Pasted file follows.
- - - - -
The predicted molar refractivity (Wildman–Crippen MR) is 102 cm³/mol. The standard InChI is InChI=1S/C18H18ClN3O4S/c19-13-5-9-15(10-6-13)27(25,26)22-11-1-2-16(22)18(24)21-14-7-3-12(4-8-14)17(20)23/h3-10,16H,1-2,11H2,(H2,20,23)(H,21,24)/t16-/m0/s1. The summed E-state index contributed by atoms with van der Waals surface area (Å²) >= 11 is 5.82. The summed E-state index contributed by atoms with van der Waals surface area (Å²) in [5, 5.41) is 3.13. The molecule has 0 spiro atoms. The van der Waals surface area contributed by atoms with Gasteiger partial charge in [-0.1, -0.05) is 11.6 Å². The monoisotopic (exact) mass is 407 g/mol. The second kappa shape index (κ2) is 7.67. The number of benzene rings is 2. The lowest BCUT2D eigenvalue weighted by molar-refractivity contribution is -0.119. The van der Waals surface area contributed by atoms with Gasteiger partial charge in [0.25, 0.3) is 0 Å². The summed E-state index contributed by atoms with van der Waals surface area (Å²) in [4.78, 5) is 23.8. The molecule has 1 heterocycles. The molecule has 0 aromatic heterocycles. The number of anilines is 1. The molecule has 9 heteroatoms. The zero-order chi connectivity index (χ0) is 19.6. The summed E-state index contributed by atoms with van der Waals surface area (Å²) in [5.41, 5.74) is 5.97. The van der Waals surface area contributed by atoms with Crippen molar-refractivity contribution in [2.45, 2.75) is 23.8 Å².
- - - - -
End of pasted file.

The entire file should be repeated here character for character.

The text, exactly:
The predicted molar refractivity (Wildman–Crippen MR) is 102 cm³/mol. The standard InChI is InChI=1S/C18H18ClN3O4S/c19-13-5-9-15(10-6-13)27(25,26)22-11-1-2-16(22)18(24)21-14-7-3-12(4-8-14)17(20)23/h3-10,16H,1-2,11H2,(H2,20,23)(H,21,24)/t16-/m0/s1. The summed E-state index contributed by atoms with van der Waals surface area (Å²) >= 11 is 5.82. The summed E-state index contributed by atoms with van der Waals surface area (Å²) in [5, 5.41) is 3.13. The molecule has 0 spiro atoms. The van der Waals surface area contributed by atoms with Gasteiger partial charge in [-0.1, -0.05) is 11.6 Å². The monoisotopic (exact) mass is 407 g/mol. The second kappa shape index (κ2) is 7.67. The number of benzene rings is 2. The lowest BCUT2D eigenvalue weighted by molar-refractivity contribution is -0.119. The van der Waals surface area contributed by atoms with Gasteiger partial charge in [0.25, 0.3) is 0 Å². The summed E-state index contributed by atoms with van der Waals surface area (Å²) in [4.78, 5) is 23.8. The molecule has 1 heterocycles. The molecule has 0 aromatic heterocycles. The number of anilines is 1. The molecule has 9 heteroatoms. The zero-order chi connectivity index (χ0) is 19.6. The summed E-state index contributed by atoms with van der Waals surface area (Å²) in [5.41, 5.74) is 5.97. The van der Waals surface area contributed by atoms with Crippen molar-refractivity contribution in [2.45, 2.75) is 23.8 Å².